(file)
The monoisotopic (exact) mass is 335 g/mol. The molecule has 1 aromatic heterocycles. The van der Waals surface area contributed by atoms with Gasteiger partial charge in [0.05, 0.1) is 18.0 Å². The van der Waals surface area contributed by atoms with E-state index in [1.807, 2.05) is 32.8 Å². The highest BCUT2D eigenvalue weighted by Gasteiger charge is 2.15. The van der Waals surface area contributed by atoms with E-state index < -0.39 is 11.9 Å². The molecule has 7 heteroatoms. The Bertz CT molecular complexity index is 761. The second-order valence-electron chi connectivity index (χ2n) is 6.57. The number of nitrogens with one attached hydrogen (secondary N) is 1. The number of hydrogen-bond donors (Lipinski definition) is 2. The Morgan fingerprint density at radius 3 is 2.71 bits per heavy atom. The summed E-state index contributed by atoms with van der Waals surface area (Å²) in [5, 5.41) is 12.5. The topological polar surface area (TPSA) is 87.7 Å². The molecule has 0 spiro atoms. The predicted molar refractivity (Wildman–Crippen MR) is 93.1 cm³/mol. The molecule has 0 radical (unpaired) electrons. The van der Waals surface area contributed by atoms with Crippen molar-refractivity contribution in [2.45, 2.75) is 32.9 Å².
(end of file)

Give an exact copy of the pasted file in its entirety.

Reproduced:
The monoisotopic (exact) mass is 335 g/mol. The molecule has 1 aromatic heterocycles. The van der Waals surface area contributed by atoms with Gasteiger partial charge in [0.05, 0.1) is 18.0 Å². The van der Waals surface area contributed by atoms with E-state index in [1.807, 2.05) is 32.8 Å². The highest BCUT2D eigenvalue weighted by Gasteiger charge is 2.15. The van der Waals surface area contributed by atoms with E-state index < -0.39 is 11.9 Å². The molecule has 7 heteroatoms. The Bertz CT molecular complexity index is 761. The second-order valence-electron chi connectivity index (χ2n) is 6.57. The number of nitrogens with one attached hydrogen (secondary N) is 1. The number of hydrogen-bond donors (Lipinski definition) is 2. The Morgan fingerprint density at radius 3 is 2.71 bits per heavy atom. The summed E-state index contributed by atoms with van der Waals surface area (Å²) in [5, 5.41) is 12.5. The topological polar surface area (TPSA) is 87.7 Å². The molecule has 0 spiro atoms. The predicted molar refractivity (Wildman–Crippen MR) is 93.1 cm³/mol. The molecule has 0 radical (unpaired) electrons. The van der Waals surface area contributed by atoms with Crippen molar-refractivity contribution in [2.45, 2.75) is 32.9 Å².